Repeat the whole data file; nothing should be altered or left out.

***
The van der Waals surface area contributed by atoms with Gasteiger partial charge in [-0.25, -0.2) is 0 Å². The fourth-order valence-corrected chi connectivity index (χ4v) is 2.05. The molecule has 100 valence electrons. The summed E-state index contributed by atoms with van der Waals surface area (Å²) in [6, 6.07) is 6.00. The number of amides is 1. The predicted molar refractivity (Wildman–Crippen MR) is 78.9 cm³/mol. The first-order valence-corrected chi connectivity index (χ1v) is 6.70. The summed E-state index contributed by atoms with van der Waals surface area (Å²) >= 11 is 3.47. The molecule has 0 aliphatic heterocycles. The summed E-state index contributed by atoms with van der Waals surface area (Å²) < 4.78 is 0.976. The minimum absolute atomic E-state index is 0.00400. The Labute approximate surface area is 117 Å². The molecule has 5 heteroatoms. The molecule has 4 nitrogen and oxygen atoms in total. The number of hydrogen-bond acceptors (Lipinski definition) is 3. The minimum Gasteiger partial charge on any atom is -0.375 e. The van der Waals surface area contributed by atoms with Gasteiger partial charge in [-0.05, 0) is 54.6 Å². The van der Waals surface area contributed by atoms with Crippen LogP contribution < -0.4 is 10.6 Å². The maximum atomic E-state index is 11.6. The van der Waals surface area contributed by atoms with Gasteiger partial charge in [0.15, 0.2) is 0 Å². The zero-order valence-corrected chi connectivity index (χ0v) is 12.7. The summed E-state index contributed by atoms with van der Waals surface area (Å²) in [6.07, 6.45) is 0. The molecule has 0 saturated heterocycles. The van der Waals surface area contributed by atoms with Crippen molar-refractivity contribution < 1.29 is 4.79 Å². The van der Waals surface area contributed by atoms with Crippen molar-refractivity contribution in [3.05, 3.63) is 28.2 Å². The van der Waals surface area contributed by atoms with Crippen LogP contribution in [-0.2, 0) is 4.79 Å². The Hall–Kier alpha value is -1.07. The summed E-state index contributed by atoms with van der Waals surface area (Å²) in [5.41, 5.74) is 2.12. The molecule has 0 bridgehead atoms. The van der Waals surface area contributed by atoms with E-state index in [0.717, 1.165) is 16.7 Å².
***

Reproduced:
The van der Waals surface area contributed by atoms with Gasteiger partial charge in [-0.25, -0.2) is 0 Å². The fourth-order valence-corrected chi connectivity index (χ4v) is 2.05. The molecule has 100 valence electrons. The summed E-state index contributed by atoms with van der Waals surface area (Å²) in [6, 6.07) is 6.00. The number of amides is 1. The predicted molar refractivity (Wildman–Crippen MR) is 78.9 cm³/mol. The first-order valence-corrected chi connectivity index (χ1v) is 6.70. The summed E-state index contributed by atoms with van der Waals surface area (Å²) >= 11 is 3.47. The molecule has 0 aliphatic heterocycles. The summed E-state index contributed by atoms with van der Waals surface area (Å²) < 4.78 is 0.976. The minimum absolute atomic E-state index is 0.00400. The Labute approximate surface area is 117 Å². The molecule has 5 heteroatoms. The molecule has 4 nitrogen and oxygen atoms in total. The number of hydrogen-bond acceptors (Lipinski definition) is 3. The minimum Gasteiger partial charge on any atom is -0.375 e. The van der Waals surface area contributed by atoms with Gasteiger partial charge in [-0.05, 0) is 54.6 Å². The van der Waals surface area contributed by atoms with Crippen LogP contribution < -0.4 is 10.6 Å². The maximum atomic E-state index is 11.6. The van der Waals surface area contributed by atoms with Gasteiger partial charge in [0.15, 0.2) is 0 Å². The zero-order valence-corrected chi connectivity index (χ0v) is 12.7. The summed E-state index contributed by atoms with van der Waals surface area (Å²) in [6.07, 6.45) is 0. The molecule has 0 saturated heterocycles. The van der Waals surface area contributed by atoms with Crippen molar-refractivity contribution < 1.29 is 4.79 Å². The van der Waals surface area contributed by atoms with Crippen molar-refractivity contribution in [3.05, 3.63) is 28.2 Å². The van der Waals surface area contributed by atoms with Crippen LogP contribution in [-0.2, 0) is 4.79 Å². The Hall–Kier alpha value is -1.07. The summed E-state index contributed by atoms with van der Waals surface area (Å²) in [5.41, 5.74) is 2.12. The molecule has 0 bridgehead atoms. The van der Waals surface area contributed by atoms with E-state index in [0.717, 1.165) is 16.7 Å².